Model development and evaluation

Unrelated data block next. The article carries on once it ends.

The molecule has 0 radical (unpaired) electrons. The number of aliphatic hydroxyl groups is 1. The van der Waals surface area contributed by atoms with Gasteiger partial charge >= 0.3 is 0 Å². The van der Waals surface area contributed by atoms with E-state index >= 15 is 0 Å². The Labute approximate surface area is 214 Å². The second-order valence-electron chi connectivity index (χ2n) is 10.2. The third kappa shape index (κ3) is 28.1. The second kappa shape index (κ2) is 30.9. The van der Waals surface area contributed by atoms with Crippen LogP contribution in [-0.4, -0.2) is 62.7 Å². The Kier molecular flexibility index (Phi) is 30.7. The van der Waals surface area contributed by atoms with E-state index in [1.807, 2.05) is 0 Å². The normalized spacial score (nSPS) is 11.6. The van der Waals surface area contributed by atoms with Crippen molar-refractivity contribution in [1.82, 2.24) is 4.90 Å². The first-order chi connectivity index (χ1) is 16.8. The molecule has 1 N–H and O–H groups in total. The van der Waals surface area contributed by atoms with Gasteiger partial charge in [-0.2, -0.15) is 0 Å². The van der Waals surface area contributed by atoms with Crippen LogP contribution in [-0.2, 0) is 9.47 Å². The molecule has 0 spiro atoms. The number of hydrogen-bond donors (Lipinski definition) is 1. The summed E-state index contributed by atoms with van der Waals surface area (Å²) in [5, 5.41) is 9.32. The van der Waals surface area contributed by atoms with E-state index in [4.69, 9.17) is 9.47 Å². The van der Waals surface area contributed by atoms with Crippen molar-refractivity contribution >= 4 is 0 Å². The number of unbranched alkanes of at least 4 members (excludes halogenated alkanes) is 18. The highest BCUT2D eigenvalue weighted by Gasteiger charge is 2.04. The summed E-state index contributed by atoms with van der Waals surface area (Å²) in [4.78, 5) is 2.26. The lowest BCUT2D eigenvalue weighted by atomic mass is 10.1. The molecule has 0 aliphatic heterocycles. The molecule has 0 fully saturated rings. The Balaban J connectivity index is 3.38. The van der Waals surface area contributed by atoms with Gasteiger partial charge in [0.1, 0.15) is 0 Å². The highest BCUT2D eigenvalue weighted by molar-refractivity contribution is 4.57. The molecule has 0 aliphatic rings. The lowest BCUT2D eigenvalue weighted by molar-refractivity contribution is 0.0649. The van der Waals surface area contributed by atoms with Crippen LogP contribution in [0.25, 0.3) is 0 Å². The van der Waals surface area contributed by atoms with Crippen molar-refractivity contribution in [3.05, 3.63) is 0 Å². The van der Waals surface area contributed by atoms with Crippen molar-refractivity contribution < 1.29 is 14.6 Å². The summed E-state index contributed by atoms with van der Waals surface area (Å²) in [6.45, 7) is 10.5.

Random forests was tuned for the optimal number of variables chosen at each iteration (2 s windows: mtry = 2, 3 s windows: mtry = 3, and 5 s windows: mtry = 4) and the number of trees was set to 50 (ntrees = 50, Additional file 2: Fig. A3). Future feature selection using RF to find the most important variables out of twelve resulted in eight predictor variables used for 2 s windows (mean_sX, sd_dZ, IQR_Y, IQR_roll, max_dX, min_sY, sd_sX and m_Y), nine predictor variables used 3 s windows (mean_sX, sd_dZ, IQR_Y, IQR_roll, max_dX, min_sY, sd_sX, mean_dX and m_Y), and seven predictor variables used for 5 s windows (mean_sX, sd_dZ, IQR_Y, IQR_roll, max_dX, sd_sX and min_sY). This subset of variables was later used for SVM and HMM. For RF, overall accuracy was 100% (Kappa = 1) in the training datasets for all sliding windows (2 s, 3 s and 5 s). Model overfitting was checked for RF by reducing number of trees, and the result did not differ (qualitatively) with number of trees as small as 50. Regions of tuning parameter gamma (\(\gamma\)) and optimal regularization parameter C (default values for C were 0.25, 0.5, 1, 2, 4) passed from training were used for SVM (2 s windows: \(\gamma\) = 0.225, C = 1, 3 s windows: \(\gamma\) = 0.217, C = 1, and 5 s windows: \(\gamma\) = 0.308, C = 0.5). Further tuning of hyperparameters for SVM provided better overall accuracy but increased bias towards dominant classes and were not able to classify undersampled behaviours. Similarly, bias towards dominant classes increased with increased window size (Table 3). In the training dataset for SVM, overall accuracy and Kappa was 86% and 79% for 2 s windows, 89% and 83% for 3 s windows and 88% and 81% for 5 s windows, respectively. Training set accuracy and Kappa for HMM was 82% and 73% for 2 s windows, 82% and 73% for 3 s windows and 80% and 68% for 5 s windows, respectively.